U.S. diesel price climbs 1.5 cents to $4.094

Updated Oct 10, 2012


After declining for two consecutive weeks, the U.S. average diesel price rose 1.5 cent to $4.094 a gallon during the week ended Monday, Oct. 8, according to the U.S. Department of Energy’s Energy Information Administration. DOE’s report was delayed one day because of Columbus Day.

During 11 straight weekly increases from July 9 to Sept. 17, the price of diesel had climbed 48.7 cents; the price had fallen 5.6 cents over the previous two weeks. This week’s price is 37.3 cents above the same week last year.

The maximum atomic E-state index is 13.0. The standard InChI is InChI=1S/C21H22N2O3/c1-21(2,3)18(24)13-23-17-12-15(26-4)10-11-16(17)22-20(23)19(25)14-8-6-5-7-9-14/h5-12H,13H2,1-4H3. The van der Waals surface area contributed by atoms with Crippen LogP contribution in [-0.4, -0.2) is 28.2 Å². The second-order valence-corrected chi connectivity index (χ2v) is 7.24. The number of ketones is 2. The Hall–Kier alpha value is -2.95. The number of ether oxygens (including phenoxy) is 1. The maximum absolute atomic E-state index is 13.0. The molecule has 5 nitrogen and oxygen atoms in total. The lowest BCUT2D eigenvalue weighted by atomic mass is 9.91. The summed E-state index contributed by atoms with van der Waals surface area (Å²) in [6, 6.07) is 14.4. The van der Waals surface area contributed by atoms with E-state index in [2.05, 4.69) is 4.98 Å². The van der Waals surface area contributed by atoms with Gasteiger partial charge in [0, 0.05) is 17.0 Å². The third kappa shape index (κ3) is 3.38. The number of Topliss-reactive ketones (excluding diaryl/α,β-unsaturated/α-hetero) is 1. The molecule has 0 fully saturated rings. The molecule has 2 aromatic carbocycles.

Average retail prices rose in most regions tracked by DOE except for a 1.1-cent drop in the Rocky Mountains, where the price fell to $4.194; and a 0.5-cent drop on the West Coast (not including California), where the price fell to $4.207.

California’s average price saw the biggest increase – 3.8 cents to $4.414, the nation’s highest by region. The nation’s cheapest diesel by region was found on the Gulf Coast, where prices were unchanged at $3.999 – the only region below $4.

Complete diesel price information is available on EIA’s Website.